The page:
1,000-year-old bison skeleton uncovered at Prehistoric Indian Village
What a completely unusual find. Two students found the bones of an ancient bison while digging last week at the Prehistoric Indian Village. The estimated 1,000-year-old bones discovered by the University of Exeter students help reveal how the Ame...
What a completely unusual find.
Two students found the bones of an ancient bison while digging last week at the Prehistoric Indian Village.
The estimated 1,000-year-old bones discovered by the University of Exeter students help reveal how the American Indians butchered the animals they hunted.
Amy Chamberlain-Webber, 18, and Megan Stealey, 20, thought finding the bison bones was exciting. The women found the bones in a cache pit where American Indians stored food, weapons and other valuables.The cache pit later became a trash pit that the bones were thrown into.
Chamberlain-Webber and Stealey uncovered the pelvis of the bison, and they found other bones as they continued digging. The group found portions of the bison since its arrival in mid-June, but Friday realized the magnitude of the find.
It is unusual to find large portions of the animals still in tact, said Alan Outram, professor of archaeological science at the University of Exeter, located in South West England, United Kingdom. The pelvis, spine and tail were intact, as were the feet bones.
"It revealed itself slowly to us," Outram said. "There were hints of it, and we sort of slowly discovered it."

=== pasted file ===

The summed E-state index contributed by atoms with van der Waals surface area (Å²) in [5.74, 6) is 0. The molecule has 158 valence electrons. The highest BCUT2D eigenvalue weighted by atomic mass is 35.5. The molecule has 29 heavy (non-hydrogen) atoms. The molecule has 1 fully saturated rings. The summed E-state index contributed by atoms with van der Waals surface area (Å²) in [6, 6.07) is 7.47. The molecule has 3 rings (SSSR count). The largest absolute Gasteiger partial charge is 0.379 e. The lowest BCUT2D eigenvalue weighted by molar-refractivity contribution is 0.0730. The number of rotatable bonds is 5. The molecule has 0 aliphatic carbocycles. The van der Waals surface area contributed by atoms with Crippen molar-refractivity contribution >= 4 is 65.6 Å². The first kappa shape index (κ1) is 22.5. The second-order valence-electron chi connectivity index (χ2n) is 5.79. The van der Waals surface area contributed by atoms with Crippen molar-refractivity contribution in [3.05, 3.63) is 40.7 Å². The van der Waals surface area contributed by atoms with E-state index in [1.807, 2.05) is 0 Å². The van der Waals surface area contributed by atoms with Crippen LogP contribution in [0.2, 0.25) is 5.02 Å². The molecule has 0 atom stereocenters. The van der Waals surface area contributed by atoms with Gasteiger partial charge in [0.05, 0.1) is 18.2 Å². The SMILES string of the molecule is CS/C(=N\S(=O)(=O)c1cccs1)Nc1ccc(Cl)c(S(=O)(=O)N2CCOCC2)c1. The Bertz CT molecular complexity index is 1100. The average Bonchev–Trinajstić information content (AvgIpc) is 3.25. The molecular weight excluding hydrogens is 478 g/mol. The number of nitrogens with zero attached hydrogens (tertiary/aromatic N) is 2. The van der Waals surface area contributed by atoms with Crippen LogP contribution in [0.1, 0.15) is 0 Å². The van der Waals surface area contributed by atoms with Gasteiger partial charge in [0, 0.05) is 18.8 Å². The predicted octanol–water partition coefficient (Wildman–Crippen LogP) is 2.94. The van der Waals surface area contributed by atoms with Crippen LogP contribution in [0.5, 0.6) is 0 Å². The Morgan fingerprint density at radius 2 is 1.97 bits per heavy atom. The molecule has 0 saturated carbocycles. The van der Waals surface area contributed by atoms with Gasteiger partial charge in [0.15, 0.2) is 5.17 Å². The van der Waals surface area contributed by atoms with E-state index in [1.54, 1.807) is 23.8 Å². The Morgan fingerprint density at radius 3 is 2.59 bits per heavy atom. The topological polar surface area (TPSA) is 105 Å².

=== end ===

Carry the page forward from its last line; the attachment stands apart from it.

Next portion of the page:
In total, the group found the pelvis, spine, articulations of the ribs, some ribs, portion of the tail, in-tact foot bones and the leg bones. The group did not find all of the ribs or the skull while they were excavating the trash pit.
According to Outram, the way a group butchers an animal reveals a lot about the group's culture.
"That sort of food culture is really a part of their identity," he said.
Outram believes the bison was killed in the summer and the bones were thrown into the pit after it was butchered. The meat of the bison was likely cooked using hot rocks.
This discovery, Outram said, brings understanding into the "daily activities" of the past. He notes that it is common to find remains mixed in with other objects, but this particular bison, found in the pit, is from "one day's activities."
"It's a day frozen in time," said Cindy Gregg, executive director of the Prehistoric Indian Village. "... It's pretty exciting stuff."
Stealey hopes the next part of the bison to be found is the skull, but Outram is unsure if it will be found. Many times, American Indians would cut off the head of the animal because it was heavy.
The group will continue searching the trash pit in hopes of finding the skull until its final day at the Prehistoric Indian Village on July 15.